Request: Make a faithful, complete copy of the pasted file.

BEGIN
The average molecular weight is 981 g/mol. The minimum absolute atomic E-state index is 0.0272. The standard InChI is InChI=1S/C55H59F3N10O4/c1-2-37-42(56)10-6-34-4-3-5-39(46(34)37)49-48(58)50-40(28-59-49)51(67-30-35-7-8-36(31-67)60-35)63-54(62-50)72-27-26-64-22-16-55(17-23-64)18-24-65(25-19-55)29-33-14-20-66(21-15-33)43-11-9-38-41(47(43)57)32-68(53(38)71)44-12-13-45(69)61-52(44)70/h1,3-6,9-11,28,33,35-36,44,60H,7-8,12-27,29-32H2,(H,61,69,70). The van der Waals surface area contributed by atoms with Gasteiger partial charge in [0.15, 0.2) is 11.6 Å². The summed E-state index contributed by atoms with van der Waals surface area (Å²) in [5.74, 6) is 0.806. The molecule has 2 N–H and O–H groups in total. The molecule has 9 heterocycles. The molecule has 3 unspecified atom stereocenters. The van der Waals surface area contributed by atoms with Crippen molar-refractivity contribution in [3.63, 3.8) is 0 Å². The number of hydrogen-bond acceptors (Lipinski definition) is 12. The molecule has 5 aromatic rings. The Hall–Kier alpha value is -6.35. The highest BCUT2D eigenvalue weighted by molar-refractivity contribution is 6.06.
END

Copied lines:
The average molecular weight is 981 g/mol. The minimum absolute atomic E-state index is 0.0272. The standard InChI is InChI=1S/C55H59F3N10O4/c1-2-37-42(56)10-6-34-4-3-5-39(46(34)37)49-48(58)50-40(28-59-49)51(67-30-35-7-8-36(31-67)60-35)63-54(62-50)72-27-26-64-22-16-55(17-23-64)18-24-65(25-19-55)29-33-14-20-66(21-15-33)43-11-9-38-41(47(43)57)32-68(53(38)71)44-12-13-45(69)61-52(44)70/h1,3-6,9-11,28,33,35-36,44,60H,7-8,12-27,29-32H2,(H,61,69,70). The van der Waals surface area contributed by atoms with Gasteiger partial charge in [0.15, 0.2) is 11.6 Å². The summed E-state index contributed by atoms with van der Waals surface area (Å²) in [5.74, 6) is 0.806. The molecule has 2 N–H and O–H groups in total. The molecule has 9 heterocycles. The molecule has 3 unspecified atom stereocenters. The van der Waals surface area contributed by atoms with Crippen molar-refractivity contribution in [3.63, 3.8) is 0 Å². The number of hydrogen-bond acceptors (Lipinski definition) is 12. The molecule has 5 aromatic rings. The Hall–Kier alpha value is -6.35. The highest BCUT2D eigenvalue weighted by molar-refractivity contribution is 6.06.